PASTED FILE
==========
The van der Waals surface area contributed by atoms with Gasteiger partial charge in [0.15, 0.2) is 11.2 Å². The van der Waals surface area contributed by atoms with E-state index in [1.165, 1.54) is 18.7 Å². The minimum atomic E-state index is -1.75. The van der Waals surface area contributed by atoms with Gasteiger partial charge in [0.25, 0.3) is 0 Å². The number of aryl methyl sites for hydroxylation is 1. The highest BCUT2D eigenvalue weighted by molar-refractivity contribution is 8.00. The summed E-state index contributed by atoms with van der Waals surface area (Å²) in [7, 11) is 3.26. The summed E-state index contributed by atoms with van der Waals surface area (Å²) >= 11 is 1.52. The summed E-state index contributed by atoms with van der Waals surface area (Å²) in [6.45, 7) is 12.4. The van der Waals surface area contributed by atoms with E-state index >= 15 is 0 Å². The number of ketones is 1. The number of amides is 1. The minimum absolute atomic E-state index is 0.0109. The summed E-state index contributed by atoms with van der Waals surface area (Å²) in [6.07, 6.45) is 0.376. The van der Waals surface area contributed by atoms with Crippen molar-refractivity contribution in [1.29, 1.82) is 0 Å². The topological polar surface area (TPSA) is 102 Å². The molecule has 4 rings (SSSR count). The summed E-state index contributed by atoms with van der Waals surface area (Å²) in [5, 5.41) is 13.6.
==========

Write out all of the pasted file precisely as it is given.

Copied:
The van der Waals surface area contributed by atoms with Gasteiger partial charge in [0.15, 0.2) is 11.2 Å². The van der Waals surface area contributed by atoms with E-state index in [1.165, 1.54) is 18.7 Å². The minimum atomic E-state index is -1.75. The van der Waals surface area contributed by atoms with Gasteiger partial charge in [0.25, 0.3) is 0 Å². The number of aryl methyl sites for hydroxylation is 1. The highest BCUT2D eigenvalue weighted by molar-refractivity contribution is 8.00. The summed E-state index contributed by atoms with van der Waals surface area (Å²) in [7, 11) is 3.26. The summed E-state index contributed by atoms with van der Waals surface area (Å²) >= 11 is 1.52. The summed E-state index contributed by atoms with van der Waals surface area (Å²) in [6.45, 7) is 12.4. The van der Waals surface area contributed by atoms with E-state index >= 15 is 0 Å². The number of ketones is 1. The number of amides is 1. The minimum absolute atomic E-state index is 0.0109. The summed E-state index contributed by atoms with van der Waals surface area (Å²) in [6.07, 6.45) is 0.376. The van der Waals surface area contributed by atoms with Crippen molar-refractivity contribution in [1.29, 1.82) is 0 Å². The topological polar surface area (TPSA) is 102 Å². The molecule has 4 rings (SSSR count). The summed E-state index contributed by atoms with van der Waals surface area (Å²) in [5, 5.41) is 13.6.